How to Wrap a Spiral Perm
Below you can see a simple diagram showing the basics of wrapping a spiral perm. There are, however, a few things you should know about spiral perm wrapping:
The difference between a spiral wrap and the standard perm wrapping method (called the croquignole method) is found primarily in the resulting curls. Standard perm wrapping involves taking a wide, but thin segment of hair and wrapping it around a thin rod so that the hair forms layer upon layer of hair.
With spiral perm wraps, the hair is divided into differently shaped sections. Usually these are square segments, but they can be any shape (for example, triangular or free-form) in order to prevent roller marks. While spiral wrapping can be done on most lengths of hair, it is generally done (and with best results) on long hair length. The hair is wound around a longer perm tool while the tool is held at an angle to the length of the hair.
Because of this, the hair winds around the tool and only partially overlaps the previous layer of hair as you wind it up the tool's length. This creates a more uniform coil of wave in the hair regardless of the length, and is often preferred by women with longer hair types who are looking for curl rather than body from a perm service.
When wrapping a standard perm, you generally work from the top of a section of hair to the bottom, wrapping a segment (or slice) at a time. When you wrap the Spiral Perm you have to think in the opposite direction. The hair-wrapped tools are going to require a place to lay or hang from the scalp, and therefore you have to work from the bottom up when wrapping a spiral perm. Generally speaking, the hair is sectioned and the sections are lowered partially while the hair is wrapped in segments from one side to the other. The segments above are wrapped and allowed to lie on the lower segments.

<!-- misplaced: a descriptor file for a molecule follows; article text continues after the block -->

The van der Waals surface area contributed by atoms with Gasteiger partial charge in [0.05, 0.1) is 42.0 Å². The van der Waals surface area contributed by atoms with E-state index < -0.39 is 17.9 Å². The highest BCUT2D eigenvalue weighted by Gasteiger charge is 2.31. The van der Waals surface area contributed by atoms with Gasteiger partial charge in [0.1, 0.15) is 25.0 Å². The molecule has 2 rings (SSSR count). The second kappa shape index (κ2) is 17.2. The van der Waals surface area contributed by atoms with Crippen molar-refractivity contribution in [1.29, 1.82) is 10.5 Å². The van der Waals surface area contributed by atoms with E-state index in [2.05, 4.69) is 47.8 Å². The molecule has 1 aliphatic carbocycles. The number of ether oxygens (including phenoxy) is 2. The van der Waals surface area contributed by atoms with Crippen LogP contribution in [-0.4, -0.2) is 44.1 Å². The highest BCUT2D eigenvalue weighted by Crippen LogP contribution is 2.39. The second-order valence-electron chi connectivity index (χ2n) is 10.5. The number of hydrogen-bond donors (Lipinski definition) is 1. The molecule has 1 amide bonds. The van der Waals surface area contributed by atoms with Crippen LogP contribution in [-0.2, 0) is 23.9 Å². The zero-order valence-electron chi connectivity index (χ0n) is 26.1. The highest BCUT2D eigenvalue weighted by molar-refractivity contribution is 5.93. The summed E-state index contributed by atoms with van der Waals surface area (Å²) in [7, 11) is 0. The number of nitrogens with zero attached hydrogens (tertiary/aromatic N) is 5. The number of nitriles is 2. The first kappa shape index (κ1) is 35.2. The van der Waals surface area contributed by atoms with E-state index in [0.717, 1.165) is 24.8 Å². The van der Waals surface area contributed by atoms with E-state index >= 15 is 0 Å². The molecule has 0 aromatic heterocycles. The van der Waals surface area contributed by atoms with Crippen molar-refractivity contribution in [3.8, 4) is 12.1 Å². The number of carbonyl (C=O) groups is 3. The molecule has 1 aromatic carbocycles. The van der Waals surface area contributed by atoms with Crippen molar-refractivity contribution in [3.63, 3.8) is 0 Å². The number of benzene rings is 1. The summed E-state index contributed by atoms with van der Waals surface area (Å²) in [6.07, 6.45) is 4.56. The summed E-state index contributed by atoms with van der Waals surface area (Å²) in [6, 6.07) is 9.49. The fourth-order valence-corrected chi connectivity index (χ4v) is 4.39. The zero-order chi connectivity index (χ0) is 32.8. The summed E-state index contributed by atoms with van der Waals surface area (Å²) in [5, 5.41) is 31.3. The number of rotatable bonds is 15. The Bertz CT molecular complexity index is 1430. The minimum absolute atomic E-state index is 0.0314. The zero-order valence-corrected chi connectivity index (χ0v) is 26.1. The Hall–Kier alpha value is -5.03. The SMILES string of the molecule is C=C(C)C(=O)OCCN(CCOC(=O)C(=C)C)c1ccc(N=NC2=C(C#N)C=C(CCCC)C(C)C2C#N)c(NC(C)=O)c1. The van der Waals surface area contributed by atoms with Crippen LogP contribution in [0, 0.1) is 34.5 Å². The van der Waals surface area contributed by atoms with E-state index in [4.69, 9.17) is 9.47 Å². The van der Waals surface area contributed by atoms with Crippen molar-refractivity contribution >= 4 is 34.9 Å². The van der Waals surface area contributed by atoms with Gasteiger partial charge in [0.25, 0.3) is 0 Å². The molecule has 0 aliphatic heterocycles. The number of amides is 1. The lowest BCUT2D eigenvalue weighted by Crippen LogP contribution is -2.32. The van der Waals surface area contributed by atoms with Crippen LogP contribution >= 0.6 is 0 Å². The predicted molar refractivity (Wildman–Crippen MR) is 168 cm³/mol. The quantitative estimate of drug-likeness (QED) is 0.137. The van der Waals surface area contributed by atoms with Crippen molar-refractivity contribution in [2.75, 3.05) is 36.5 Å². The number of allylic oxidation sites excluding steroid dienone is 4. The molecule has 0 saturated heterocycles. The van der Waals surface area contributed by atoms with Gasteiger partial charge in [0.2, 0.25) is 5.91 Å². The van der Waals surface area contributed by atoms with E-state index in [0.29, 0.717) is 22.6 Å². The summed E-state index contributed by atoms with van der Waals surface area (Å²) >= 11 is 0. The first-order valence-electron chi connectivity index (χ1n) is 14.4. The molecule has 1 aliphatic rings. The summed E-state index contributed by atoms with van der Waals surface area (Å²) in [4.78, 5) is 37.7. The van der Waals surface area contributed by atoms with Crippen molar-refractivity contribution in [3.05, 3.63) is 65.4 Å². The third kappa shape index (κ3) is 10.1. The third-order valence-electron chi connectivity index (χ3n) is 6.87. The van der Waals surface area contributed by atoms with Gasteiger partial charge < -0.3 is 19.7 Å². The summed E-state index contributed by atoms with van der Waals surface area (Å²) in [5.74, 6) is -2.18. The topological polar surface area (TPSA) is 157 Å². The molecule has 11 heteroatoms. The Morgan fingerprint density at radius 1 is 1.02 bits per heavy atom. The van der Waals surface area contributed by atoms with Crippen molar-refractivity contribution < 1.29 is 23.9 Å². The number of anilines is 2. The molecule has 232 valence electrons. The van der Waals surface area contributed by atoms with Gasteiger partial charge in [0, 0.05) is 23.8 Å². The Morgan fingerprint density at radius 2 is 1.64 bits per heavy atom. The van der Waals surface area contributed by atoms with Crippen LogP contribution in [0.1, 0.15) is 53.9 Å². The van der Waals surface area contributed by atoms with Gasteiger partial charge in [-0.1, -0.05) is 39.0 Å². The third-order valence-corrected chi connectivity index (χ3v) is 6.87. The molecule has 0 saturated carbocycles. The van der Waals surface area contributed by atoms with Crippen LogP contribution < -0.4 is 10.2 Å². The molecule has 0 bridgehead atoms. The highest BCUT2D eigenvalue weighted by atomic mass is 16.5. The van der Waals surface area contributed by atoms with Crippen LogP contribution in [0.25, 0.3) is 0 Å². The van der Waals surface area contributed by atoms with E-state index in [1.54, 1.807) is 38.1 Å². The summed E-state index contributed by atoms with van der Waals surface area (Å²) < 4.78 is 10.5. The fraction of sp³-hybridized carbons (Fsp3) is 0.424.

Spiral perm tools may vary as newer designs and ideas come into being, but the most common spiral perm tool is a long, slender rod of a bendable material with a mechanism for attaching the ends securely to one another. Some newer models of spiral perm rod are made of rigid plastic but are themselves spiral in shape. This is one to minimize the apparent length of the tools, without reducing the amount of hair that a rod will wrap.
As with any perming service, the thickness of the tool will determine the size of the resulting curl.
Stacy - Hair Stylist ©Hairfinder.com
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